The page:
Today I will discuss an extremely important part of any lesson program: Lungeline lessons!
Lunge line lessons are beneficial to riders of any level. Riders can rely on the consistency of a solid horse, and focus on their position, balance, and confidence, without having to focus on steering, pace control, or planning their path. It is important to prepare your horses for the lunge line lessons. This can be done fairly easily but the length of time depends on the horse. Some horses will never be consistent lunge-line lesson horses, and that's OK! It is a difficult job.
I am very blessed to have two horses who actually appreciate lunge line lessons. I say they appreciate them because it is clear that the horse understands me, the instructor much more clearly than a student learning how to balance and steer! So they find comfort in knowing they can ignore the rider almost completely, and not have to think about which mistakes to ignore. Riders of all levels make mistakes, and lesson horses have to decipher which mistakes to ignore, and which extra movements actually mean something.
Before a rider is trotting on the rail or over poles and jumps, I like to give them several lunge line lessons, to get their balance and confidence ready to ride independently. If the lunge line lessons are done correctly, riders are engaged and challenged, but end the ride feeling good about their improvements. It may be physically difficult, but the strength and confidence-building they learn will help them in their riding journey in great ways!
With adult riders, I find that they want specific instructions, with extremely detailed descriptions, details as to why we do things a certain way, and physical adjustments to their position to help them feel when something is correct.
With children riders, I find that they benefit most when they are challenged in FUN ways. So I like to incorporate dance moves, silly games, silly songs, or perhaps gentle pressure of saying "I wonder if you could do XYZ... what do you think? Is that too hard?" and the child will give you your answer. If they are not feeling confident, you can back off of the pushing. But if they're feeling confident, you can push them. For example "WOW I didn't think you'd be able to hold your two-point position for 2 whole circles! I wonder if you can hold it for 3!?" or "It is so nice how your stirrups didn't need adjusting that WHOLE time! I wonder if you can keep them in the right spot if I added a pole!?" Kids are usually very communicative and usually will answer honestly.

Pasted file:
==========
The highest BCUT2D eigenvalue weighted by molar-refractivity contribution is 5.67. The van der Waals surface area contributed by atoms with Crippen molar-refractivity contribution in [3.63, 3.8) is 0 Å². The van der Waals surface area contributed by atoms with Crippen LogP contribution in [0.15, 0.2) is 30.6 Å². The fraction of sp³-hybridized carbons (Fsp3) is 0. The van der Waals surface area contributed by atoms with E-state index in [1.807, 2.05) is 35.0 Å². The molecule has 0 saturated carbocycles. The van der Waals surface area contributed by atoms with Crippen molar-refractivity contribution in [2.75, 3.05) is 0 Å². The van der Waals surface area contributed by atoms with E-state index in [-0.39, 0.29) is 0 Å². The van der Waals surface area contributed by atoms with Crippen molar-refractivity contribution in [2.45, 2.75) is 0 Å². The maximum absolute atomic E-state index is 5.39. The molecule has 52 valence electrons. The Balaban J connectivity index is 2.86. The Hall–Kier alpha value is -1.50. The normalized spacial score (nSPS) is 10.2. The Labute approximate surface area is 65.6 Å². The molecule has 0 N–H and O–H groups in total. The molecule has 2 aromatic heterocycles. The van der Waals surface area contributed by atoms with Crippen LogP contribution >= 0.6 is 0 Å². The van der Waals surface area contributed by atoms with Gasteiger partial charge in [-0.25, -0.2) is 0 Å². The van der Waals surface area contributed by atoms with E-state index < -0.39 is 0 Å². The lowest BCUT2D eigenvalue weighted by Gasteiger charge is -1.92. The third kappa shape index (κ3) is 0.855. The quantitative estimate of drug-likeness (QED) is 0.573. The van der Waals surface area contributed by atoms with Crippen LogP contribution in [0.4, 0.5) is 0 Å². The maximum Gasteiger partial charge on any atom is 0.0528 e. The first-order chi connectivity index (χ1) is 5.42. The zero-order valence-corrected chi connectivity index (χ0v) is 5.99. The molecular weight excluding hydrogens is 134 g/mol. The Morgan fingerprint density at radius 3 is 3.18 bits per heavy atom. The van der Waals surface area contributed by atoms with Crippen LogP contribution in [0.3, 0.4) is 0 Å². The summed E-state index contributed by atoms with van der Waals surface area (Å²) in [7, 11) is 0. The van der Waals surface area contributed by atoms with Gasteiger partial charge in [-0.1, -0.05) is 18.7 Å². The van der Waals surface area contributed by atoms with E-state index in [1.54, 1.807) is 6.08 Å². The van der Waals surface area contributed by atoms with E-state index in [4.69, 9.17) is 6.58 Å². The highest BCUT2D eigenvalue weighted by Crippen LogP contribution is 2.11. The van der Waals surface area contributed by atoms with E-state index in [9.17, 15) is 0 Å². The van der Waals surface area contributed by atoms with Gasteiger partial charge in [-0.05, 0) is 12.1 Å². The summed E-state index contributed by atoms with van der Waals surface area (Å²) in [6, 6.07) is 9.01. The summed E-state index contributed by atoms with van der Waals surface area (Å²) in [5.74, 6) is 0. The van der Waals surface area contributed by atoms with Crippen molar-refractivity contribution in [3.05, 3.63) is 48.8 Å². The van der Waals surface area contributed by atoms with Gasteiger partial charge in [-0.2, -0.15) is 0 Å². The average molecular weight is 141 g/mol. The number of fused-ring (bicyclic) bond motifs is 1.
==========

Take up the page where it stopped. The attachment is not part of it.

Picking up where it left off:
In this video clip, you will see a beginner child rider. This rider is not confident trotting on her own yet. She wants to be able to, but then she will sometimes freeze up when having to remember everything she has to do correctly to keep a trot going around the whole arena. So I tried to keep the exercises light and fun! I started with arms out, then did hands on top of your helmet, then I asked if she knew how to do the macarena! She smiled and said YES. This took the pressure off of her to do everything perfectly, and instead, she had to focus her mind on the dance moves. This automatically helped her find her own balance in the stirrups! She had such a great time! She loves these lunge line lessons. This rider is just beginning to learn her posting diagonals and spends most of the lesson on the wrong diagonal. However, it was clear that she needed to spend a large amount of time building her balance and confidence, not be haggled about small details like diagonals. She cannot yet feel when she is on the left or right diagonal, so working on this would involve her having to look down, which would likely interrupt her work on finding her strength, balance, and confidence.
For an even less confident beginner, I would have them ride my slower lunge line horse and do a little bit more work at the walk. Still with arms out, then arms up, then taking feet out of stirrups and replacing them, and perhaps reaching down to touch toes while walking.